Mary Lee Evans, 86, was better known throughout her life as Dixie Evans “the Marilyn Monroe of Burlesque”. She passed from this world on Saturday, August 3, 2013 of natural causes in Las Vegas, NV. She is survived by her sister, Betty, and nieces and nephews.
Dixie Evans was born Mary Lee Evans on August 28, 1926. She was the daughter of the late Roy Evans and Annie Wrennette Le Grand, in Long Beach, California. Her father, Roy, was in the oil business, and her mother, Annie, was a descendent of Robert Morris and other distinguished French and early American families. “I like to joke that though I’m from aristocracy,” Dixie has said, “I ended up a stripper.” Dixie worked in burlesque theatres and nightclubs from the early 1950s into the mid 1960s. Harold Minsky penned her moniker, “The Marilyn Monroe of Burlesque,” due to her striking resemblance to the sex symbol, and Dixie built her career on imitating the star on stage. Dixie performed in theaters across the country, including the President Follies (SF), Follies Theater (LA), Rialto Theater (Chicago), Minsky’s (New Jersey), and many more. For the majority of Dixie’s career, she traveled around the country working in burlesque nightclubs, including the Place Pigalle in Miami Beach where she headlined, on and off, for about a decade. At the Place Pigalle she met her husband to be, Harry Braelow, who she then wed in 1963. Dixie and Harry were married for a few years before divorcing.
Dixie’s career took another turn in the mid 1960s when she moved to Bimini to manage a hotel. She decided the tiny fishing village needed entertainment, so she worked to open a venue that featured live music and a wild floor show. She booked the show, as well as designed the bar and restaurant, including the installation of lights so spectacular that the venue could be seen from the small sea plane that brought passengers to the island. Dixie transformed the sleepy Bimini Hotel into a destination spot for visitors and locals alike. Even when Dixie retired from show business, she never gave up that entrepreneurial spirit and fastidious creativity which drove her life and career.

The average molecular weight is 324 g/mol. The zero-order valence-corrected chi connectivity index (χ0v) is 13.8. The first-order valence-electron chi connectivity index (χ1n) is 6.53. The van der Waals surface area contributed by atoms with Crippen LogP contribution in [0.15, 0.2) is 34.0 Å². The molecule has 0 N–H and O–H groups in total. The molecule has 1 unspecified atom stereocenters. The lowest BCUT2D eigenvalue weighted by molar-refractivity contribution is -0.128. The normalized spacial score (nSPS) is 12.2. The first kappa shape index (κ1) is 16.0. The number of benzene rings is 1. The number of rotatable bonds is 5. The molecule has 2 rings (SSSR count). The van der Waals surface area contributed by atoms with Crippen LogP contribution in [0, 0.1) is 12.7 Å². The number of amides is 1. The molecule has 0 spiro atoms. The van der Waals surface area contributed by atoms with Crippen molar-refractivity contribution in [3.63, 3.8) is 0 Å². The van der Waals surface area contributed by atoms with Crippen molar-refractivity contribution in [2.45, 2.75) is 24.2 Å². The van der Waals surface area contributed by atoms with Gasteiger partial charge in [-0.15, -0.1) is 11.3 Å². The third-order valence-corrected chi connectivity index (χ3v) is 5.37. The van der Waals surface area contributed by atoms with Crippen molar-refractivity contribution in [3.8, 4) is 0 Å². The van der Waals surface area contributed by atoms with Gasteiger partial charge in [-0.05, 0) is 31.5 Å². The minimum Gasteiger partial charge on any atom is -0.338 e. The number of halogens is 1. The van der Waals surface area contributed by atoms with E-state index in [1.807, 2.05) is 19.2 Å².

In 1991, she founded the Miss Exotic World Competition in the California desert town of Helendale, to bring attention to the Miss Exotic World Museum. Exotic World was the dream her colleague and friend, Jennie Lee who wanted to create a home for burlesque performers to retire, as well as to permanently display the wondrous burlesque ephemera collected throughout the years. Jennie died of cancer in 1990 before her dreams were realized, but Dixie built up the museum and its collection. Dixie maintained the day to day operations of the Museum and its staff, and also led captivating tours of the collection. A sign at the Exotic World Museum gate informed patrons to honk three times for a tour, and Dixie would answer in full show-girl hair, makeup and costume, frequently breaking into a spot-on Marilyn Monroe imitation as she narrated the history of burlesque to fascinated patrons. “This is history,” Dixie often says to the performance art form that she has dedicated her life preserving, “and it deserves to be told.” Dixie dedicated her life to preserving, displaying, and illuminating the magical world of burlesque. She built a Mecca in the desert, turning the dusty goat farm into a destination spot, just like she did in the tiny fishing village of Bimini. She last performed onstage at the Plaza Hotel in Las Vegas in 2011. Until her death, she was a passionate advocate for sustaining and inspiring both burlesque history and its performers.
Plans for Dixie Evans Week (August 26-September 1), an international, week-long celebration of and fundraiser for Dixie, will continue in her honor. Proceeds from shows, classes, and an online fundraiser will be used to pay for Dixie’s medical and memorial expenses. For more information, please visit www.dixieevansweek.com.
In lieu of flowers, donations can be made to Dixie’s You Caring fund.
Thanks to Lee Joseph.